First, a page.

''I'm so thrilled that The Last Ship is opening in Newcastle – I've gone from being the bass player to the gaffer,'' he says.
''My grandfather was a shipwright, my father built turbines for ships, so as a young kid I thought that may be my destiny, my fate – and in fact it was the last thing I wanted. The shipyard was a dark, dangerous, unhealthy place and I had other dreams. I dreamt that I would be a songwriter, a singer, a musician, and I would sing my songs all over the world. I would become famous, get paid extravagant amounts of money – and I must have dreamed that extremely hard because that's what happened to me, by good fortune!''
''I went back there – in my imagination first of all – because I realised I had a debt to pay to my community, the community I was brought up in. I wanted to tell their story. I felt I was ideally placed, as a songwriter and as someone from those streets, to tell the story of the last ship.''
He was living in New York at the time so he took the idea to a US-based producer.
''I told him the story and he said 'this is great, this is about communities under threat. To me, this is like Fiddler on the Roof with ships'.''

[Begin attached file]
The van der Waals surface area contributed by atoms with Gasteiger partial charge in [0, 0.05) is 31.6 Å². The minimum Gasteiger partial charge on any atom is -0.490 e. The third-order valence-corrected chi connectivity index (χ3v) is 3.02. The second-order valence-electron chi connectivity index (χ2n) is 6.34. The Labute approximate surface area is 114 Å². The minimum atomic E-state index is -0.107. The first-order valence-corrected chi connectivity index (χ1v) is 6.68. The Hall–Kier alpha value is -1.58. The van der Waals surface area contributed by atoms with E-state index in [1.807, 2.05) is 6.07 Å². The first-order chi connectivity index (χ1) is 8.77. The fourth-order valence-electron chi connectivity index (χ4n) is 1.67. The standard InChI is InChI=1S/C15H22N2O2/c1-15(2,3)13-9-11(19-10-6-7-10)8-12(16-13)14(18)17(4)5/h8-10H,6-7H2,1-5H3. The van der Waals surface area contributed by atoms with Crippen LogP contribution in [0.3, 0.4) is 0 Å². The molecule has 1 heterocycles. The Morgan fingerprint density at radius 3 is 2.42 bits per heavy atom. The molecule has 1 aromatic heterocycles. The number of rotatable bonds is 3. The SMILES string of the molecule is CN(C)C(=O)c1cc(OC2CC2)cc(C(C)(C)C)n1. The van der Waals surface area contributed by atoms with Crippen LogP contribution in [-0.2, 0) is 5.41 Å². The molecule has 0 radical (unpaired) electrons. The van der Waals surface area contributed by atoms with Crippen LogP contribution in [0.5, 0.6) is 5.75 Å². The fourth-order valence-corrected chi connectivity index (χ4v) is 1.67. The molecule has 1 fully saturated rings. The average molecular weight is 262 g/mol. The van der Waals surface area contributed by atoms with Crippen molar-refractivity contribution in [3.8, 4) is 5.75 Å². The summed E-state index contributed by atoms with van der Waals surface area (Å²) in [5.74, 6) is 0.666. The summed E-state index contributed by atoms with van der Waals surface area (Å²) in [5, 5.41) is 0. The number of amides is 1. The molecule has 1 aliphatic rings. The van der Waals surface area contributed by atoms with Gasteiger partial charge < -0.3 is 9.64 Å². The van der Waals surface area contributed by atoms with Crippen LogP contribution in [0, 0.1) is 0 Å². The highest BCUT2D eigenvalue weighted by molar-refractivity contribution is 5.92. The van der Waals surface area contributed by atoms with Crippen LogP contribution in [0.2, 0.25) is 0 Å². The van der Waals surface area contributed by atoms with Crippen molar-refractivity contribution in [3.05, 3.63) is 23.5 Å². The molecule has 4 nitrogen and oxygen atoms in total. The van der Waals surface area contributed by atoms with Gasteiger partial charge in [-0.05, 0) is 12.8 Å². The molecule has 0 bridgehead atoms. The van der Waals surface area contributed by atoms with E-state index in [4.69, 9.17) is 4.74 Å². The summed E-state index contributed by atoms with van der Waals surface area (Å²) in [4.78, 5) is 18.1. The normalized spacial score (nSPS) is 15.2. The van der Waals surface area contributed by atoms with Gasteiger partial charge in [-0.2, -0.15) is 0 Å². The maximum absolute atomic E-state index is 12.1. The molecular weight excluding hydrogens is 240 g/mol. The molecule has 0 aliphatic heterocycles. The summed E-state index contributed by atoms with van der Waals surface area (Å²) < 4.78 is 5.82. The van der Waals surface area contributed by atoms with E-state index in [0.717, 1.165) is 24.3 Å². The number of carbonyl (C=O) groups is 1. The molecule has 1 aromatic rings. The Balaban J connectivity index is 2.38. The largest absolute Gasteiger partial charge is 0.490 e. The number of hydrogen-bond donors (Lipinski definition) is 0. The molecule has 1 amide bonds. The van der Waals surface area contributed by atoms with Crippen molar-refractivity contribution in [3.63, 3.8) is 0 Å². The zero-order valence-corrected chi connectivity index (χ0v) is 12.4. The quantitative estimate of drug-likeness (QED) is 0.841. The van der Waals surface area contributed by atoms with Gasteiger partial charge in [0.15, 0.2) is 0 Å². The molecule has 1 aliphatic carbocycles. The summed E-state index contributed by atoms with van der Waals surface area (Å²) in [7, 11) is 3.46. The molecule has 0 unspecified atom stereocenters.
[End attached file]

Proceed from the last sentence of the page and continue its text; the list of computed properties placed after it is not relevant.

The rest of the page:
''It was the reverse of how it should have been done but I've never obeyed the rules,'' laughs Sting. ''The themes are universal ones that I think we'll recognise – the closure of an industry, the closure of a factory, the closure of a mine; where a town has got its identity from the work that it did is something I think all of us will recognise. It's also a love story and there's a lot of laughter and joy and fun in the show, but it's a serious musical, if that's possible.''
He adds that the production is constantly evolving.
''For me, a play is never finished. It's constantly being rewritten every night. We decided that for the English audiences it needed to be a little more political because it's in the context of where it's from, the social and political issues were very important to us. The story has a few less strands; I thought it was very complicated on Broadway, so it's now a little more straightforward. But it's changing every day. I'm in the rehearsal room with the cast, tinkering and pestering them, I'm a total pain!''
''He's inspiring and generous, enthusiastic, helpful and supportive,'' says Charlie, who is best known for her role as Val Pollard in television soap Emmerdale.